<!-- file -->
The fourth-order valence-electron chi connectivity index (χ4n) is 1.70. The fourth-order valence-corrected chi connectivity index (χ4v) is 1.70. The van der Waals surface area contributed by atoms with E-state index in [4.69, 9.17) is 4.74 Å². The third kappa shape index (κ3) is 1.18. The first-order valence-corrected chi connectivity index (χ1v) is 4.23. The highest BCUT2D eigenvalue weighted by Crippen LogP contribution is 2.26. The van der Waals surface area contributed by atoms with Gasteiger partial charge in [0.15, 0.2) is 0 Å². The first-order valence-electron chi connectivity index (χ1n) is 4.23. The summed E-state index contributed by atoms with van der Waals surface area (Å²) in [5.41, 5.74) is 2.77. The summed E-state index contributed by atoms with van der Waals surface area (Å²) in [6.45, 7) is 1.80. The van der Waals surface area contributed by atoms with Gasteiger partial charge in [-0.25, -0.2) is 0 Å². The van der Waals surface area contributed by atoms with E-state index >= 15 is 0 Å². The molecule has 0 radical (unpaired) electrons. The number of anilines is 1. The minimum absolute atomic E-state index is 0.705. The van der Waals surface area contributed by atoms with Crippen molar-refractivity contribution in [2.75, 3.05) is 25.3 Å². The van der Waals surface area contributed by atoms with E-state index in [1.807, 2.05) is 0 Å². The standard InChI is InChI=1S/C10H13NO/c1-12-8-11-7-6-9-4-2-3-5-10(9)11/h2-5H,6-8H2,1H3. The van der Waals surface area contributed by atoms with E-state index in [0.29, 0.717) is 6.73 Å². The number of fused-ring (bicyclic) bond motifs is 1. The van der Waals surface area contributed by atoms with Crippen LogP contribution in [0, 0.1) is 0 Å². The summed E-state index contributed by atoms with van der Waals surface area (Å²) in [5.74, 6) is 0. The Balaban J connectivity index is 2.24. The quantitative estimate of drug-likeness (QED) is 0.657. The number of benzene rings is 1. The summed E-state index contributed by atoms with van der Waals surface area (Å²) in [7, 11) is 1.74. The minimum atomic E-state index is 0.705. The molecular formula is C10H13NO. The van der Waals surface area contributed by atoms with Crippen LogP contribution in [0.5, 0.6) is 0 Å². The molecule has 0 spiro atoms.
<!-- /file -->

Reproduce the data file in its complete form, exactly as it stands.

The fourth-order valence-electron chi connectivity index (χ4n) is 1.70. The fourth-order valence-corrected chi connectivity index (χ4v) is 1.70. The van der Waals surface area contributed by atoms with E-state index in [4.69, 9.17) is 4.74 Å². The third kappa shape index (κ3) is 1.18. The first-order valence-corrected chi connectivity index (χ1v) is 4.23. The highest BCUT2D eigenvalue weighted by Crippen LogP contribution is 2.26. The van der Waals surface area contributed by atoms with Gasteiger partial charge in [0.15, 0.2) is 0 Å². The first-order valence-electron chi connectivity index (χ1n) is 4.23. The summed E-state index contributed by atoms with van der Waals surface area (Å²) in [5.41, 5.74) is 2.77. The summed E-state index contributed by atoms with van der Waals surface area (Å²) in [6.45, 7) is 1.80. The van der Waals surface area contributed by atoms with Gasteiger partial charge in [-0.25, -0.2) is 0 Å². The van der Waals surface area contributed by atoms with E-state index >= 15 is 0 Å². The molecule has 0 radical (unpaired) electrons. The number of anilines is 1. The minimum absolute atomic E-state index is 0.705. The van der Waals surface area contributed by atoms with Crippen molar-refractivity contribution in [2.75, 3.05) is 25.3 Å². The van der Waals surface area contributed by atoms with E-state index in [1.807, 2.05) is 0 Å². The standard InChI is InChI=1S/C10H13NO/c1-12-8-11-7-6-9-4-2-3-5-10(9)11/h2-5H,6-8H2,1H3. The van der Waals surface area contributed by atoms with E-state index in [0.29, 0.717) is 6.73 Å². The number of fused-ring (bicyclic) bond motifs is 1. The van der Waals surface area contributed by atoms with Crippen LogP contribution in [0, 0.1) is 0 Å². The summed E-state index contributed by atoms with van der Waals surface area (Å²) in [5.74, 6) is 0. The Balaban J connectivity index is 2.24. The quantitative estimate of drug-likeness (QED) is 0.657. The number of benzene rings is 1. The summed E-state index contributed by atoms with van der Waals surface area (Å²) in [7, 11) is 1.74. The minimum atomic E-state index is 0.705. The molecular formula is C10H13NO. The van der Waals surface area contributed by atoms with Crippen LogP contribution in [0.5, 0.6) is 0 Å². The molecule has 0 spiro atoms.